The Board will be required to query the Prescription Monitoring Program on a periodic basis for potentially harmful prescribing patterns among its licensees.  The Board will work with the Pharmacy Board to establish potentially harmful prescribing patterns that the Board should monitor by querying the database for dentists who meet those prescribing patterns.  Based on the information obtained from the Prescription Monitoring Program, the Board will be authorized to open a complaint for possible non-therapeutic prescribing.

By Jonathon R. Kimes, DDS
Editor, CADS





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Editor’s Corner September 2016

Jonathon Kimes 5-13

Sales and Use Tax

As a young(er) dentist, I learn something almost every day about practice ownership.  More often than not, it is some obscure regulation and I often have no idea if I’ve been doing the thing correctly or not, and for how long!  The issue of sales tax and use tax was recently brought to my attention, and I quickly realized that not only was I unsure of my own practice’s compliance, but I was unsure of even the true meaning of any of it.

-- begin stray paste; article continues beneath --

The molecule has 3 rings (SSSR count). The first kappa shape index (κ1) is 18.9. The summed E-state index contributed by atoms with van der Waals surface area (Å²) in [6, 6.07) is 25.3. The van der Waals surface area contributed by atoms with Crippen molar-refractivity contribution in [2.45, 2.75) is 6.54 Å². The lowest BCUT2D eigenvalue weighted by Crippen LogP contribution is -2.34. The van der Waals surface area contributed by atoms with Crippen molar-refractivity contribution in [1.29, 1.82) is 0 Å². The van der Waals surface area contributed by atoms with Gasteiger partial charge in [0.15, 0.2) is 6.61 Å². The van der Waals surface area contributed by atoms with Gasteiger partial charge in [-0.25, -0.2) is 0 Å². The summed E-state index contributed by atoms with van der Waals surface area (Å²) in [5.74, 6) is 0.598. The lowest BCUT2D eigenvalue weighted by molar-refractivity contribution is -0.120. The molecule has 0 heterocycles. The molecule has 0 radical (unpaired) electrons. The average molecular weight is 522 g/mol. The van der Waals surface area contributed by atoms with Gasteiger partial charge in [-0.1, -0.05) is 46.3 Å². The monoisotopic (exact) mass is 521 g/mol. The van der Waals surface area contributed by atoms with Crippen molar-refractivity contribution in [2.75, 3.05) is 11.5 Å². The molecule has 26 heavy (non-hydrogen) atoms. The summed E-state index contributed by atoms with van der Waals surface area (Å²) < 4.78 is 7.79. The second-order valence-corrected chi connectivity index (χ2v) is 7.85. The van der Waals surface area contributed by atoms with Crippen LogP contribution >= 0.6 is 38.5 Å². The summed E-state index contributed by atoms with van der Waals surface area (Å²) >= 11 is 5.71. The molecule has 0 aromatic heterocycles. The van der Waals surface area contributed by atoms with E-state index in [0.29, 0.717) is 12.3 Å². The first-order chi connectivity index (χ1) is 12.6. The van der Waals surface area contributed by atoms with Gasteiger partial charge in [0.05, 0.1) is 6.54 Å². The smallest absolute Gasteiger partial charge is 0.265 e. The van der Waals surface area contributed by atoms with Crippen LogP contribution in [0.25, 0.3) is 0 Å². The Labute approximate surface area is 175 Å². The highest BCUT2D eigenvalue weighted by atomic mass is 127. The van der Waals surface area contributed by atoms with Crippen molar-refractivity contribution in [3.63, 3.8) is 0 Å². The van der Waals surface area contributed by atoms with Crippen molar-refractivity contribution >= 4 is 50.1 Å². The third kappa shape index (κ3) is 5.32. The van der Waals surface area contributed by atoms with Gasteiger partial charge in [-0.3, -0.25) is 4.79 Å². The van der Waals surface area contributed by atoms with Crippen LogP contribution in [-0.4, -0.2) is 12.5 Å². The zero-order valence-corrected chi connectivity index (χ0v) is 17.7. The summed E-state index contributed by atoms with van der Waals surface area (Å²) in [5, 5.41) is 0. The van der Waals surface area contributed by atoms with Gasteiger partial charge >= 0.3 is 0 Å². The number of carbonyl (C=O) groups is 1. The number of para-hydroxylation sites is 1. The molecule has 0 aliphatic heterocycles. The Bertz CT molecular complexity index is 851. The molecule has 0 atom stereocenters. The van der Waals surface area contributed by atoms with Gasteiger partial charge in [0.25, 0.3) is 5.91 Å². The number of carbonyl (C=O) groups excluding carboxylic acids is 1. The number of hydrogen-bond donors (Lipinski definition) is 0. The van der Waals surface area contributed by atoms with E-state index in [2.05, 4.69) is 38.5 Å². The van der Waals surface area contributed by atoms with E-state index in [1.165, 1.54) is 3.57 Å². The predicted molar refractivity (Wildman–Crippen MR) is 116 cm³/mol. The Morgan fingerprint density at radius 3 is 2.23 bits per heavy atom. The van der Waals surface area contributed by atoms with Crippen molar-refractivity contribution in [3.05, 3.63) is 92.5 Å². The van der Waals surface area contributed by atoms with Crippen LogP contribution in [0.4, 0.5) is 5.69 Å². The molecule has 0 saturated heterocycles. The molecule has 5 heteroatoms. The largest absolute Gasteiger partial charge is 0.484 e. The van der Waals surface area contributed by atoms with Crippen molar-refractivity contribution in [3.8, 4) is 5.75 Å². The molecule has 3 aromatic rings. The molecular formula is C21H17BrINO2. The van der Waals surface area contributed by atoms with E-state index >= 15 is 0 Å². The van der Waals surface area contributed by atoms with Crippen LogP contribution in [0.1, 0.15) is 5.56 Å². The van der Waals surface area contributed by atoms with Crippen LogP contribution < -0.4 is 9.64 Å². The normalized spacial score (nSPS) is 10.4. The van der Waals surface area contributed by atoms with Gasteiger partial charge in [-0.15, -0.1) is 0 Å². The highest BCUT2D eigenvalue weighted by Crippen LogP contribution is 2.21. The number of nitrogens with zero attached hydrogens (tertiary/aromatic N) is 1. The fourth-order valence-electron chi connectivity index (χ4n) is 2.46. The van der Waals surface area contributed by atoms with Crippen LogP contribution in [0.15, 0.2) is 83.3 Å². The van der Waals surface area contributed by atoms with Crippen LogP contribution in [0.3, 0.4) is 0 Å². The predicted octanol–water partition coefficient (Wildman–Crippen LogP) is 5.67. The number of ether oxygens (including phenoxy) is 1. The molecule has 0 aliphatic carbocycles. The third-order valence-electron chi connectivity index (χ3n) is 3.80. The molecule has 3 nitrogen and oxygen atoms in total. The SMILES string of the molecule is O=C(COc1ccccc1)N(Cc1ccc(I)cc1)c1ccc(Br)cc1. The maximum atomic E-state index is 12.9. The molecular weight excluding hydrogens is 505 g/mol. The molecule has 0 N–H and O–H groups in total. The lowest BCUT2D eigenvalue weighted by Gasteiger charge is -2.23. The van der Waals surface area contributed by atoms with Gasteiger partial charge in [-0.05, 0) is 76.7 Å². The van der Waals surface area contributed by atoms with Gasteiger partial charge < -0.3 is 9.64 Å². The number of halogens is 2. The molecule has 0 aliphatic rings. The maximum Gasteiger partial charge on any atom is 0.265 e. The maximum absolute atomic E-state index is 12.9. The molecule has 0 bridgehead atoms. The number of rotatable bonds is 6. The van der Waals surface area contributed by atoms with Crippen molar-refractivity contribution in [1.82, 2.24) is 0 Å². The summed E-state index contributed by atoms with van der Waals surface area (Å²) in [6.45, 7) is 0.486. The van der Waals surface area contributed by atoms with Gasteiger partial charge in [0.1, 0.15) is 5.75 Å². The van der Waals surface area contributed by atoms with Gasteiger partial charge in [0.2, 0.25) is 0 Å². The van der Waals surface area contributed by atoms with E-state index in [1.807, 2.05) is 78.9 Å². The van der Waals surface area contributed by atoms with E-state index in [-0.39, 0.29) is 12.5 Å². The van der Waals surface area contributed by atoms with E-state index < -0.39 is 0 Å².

For those unaware, sales tax is basically a tax on the sale of goods or certain services and is paid by the customer to the vendor and then remitted to the state by the vendor.  Use tax, in the case of a dental practice, is tax remitted to the state by the dentist when he or she purchased a taxable item and didn’t pay sales tax on it.  Fortunately for the average dental practice, almost everything we “sell” is not taxable.  According to the Texas Administrative Code (TAC),